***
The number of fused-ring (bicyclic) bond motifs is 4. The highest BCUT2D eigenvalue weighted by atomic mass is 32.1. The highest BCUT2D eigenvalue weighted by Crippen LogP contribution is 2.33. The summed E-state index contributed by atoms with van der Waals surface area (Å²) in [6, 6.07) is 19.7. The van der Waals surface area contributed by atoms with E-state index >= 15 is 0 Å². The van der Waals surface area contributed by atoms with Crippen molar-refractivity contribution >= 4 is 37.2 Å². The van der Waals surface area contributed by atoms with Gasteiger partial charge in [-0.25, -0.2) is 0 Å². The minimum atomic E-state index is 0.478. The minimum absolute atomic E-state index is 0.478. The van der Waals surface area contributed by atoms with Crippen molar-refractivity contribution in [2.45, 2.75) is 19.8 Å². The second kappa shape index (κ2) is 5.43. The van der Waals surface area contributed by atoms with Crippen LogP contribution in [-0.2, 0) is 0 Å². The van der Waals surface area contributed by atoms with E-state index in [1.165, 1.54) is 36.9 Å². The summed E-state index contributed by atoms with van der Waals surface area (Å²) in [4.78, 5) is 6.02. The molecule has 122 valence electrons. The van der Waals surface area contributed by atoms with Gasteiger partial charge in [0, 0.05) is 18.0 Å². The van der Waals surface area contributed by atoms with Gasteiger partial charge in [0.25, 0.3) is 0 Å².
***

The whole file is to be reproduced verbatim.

The number of fused-ring (bicyclic) bond motifs is 4. The highest BCUT2D eigenvalue weighted by atomic mass is 32.1. The highest BCUT2D eigenvalue weighted by Crippen LogP contribution is 2.33. The summed E-state index contributed by atoms with van der Waals surface area (Å²) in [6, 6.07) is 19.7. The van der Waals surface area contributed by atoms with E-state index >= 15 is 0 Å². The van der Waals surface area contributed by atoms with Crippen molar-refractivity contribution >= 4 is 37.2 Å². The van der Waals surface area contributed by atoms with Gasteiger partial charge in [-0.25, -0.2) is 0 Å². The minimum atomic E-state index is 0.478. The minimum absolute atomic E-state index is 0.478. The van der Waals surface area contributed by atoms with Crippen molar-refractivity contribution in [2.45, 2.75) is 19.8 Å². The second kappa shape index (κ2) is 5.43. The van der Waals surface area contributed by atoms with Crippen LogP contribution in [-0.2, 0) is 0 Å². The van der Waals surface area contributed by atoms with E-state index in [1.165, 1.54) is 36.9 Å². The summed E-state index contributed by atoms with van der Waals surface area (Å²) in [4.78, 5) is 6.02. The molecule has 122 valence electrons. The van der Waals surface area contributed by atoms with Gasteiger partial charge in [0, 0.05) is 18.0 Å². The van der Waals surface area contributed by atoms with Gasteiger partial charge in [0.25, 0.3) is 0 Å².